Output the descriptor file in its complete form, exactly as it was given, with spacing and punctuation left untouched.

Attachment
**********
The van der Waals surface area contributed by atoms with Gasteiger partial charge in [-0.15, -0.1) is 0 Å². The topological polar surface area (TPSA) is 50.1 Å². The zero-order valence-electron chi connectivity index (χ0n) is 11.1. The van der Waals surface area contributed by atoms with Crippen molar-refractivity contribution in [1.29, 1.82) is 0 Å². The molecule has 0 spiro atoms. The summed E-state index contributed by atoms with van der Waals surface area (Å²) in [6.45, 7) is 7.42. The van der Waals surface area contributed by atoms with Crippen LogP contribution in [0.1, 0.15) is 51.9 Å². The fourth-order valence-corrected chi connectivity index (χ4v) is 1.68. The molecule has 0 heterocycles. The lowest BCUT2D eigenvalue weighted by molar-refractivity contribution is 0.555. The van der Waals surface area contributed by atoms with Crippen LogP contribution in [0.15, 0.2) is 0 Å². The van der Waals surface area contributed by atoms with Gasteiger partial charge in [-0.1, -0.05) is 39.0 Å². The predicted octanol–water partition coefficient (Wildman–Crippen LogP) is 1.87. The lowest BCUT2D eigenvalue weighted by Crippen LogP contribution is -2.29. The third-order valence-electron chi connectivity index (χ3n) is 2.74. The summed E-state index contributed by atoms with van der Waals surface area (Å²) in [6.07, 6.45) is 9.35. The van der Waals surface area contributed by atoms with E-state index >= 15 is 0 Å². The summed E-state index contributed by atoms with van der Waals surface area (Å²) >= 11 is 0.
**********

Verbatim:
The van der Waals surface area contributed by atoms with Gasteiger partial charge in [-0.15, -0.1) is 0 Å². The topological polar surface area (TPSA) is 50.1 Å². The zero-order valence-electron chi connectivity index (χ0n) is 11.1. The van der Waals surface area contributed by atoms with Crippen molar-refractivity contribution in [1.29, 1.82) is 0 Å². The molecule has 0 spiro atoms. The summed E-state index contributed by atoms with van der Waals surface area (Å²) in [6.45, 7) is 7.42. The van der Waals surface area contributed by atoms with Crippen LogP contribution in [0.1, 0.15) is 51.9 Å². The fourth-order valence-corrected chi connectivity index (χ4v) is 1.68. The molecule has 0 heterocycles. The lowest BCUT2D eigenvalue weighted by molar-refractivity contribution is 0.555. The van der Waals surface area contributed by atoms with Crippen LogP contribution in [0.15, 0.2) is 0 Å². The van der Waals surface area contributed by atoms with Gasteiger partial charge in [-0.1, -0.05) is 39.0 Å². The predicted octanol–water partition coefficient (Wildman–Crippen LogP) is 1.87. The lowest BCUT2D eigenvalue weighted by Crippen LogP contribution is -2.29. The third-order valence-electron chi connectivity index (χ3n) is 2.74. The summed E-state index contributed by atoms with van der Waals surface area (Å²) in [6.07, 6.45) is 9.35. The van der Waals surface area contributed by atoms with E-state index >= 15 is 0 Å². The summed E-state index contributed by atoms with van der Waals surface area (Å²) >= 11 is 0.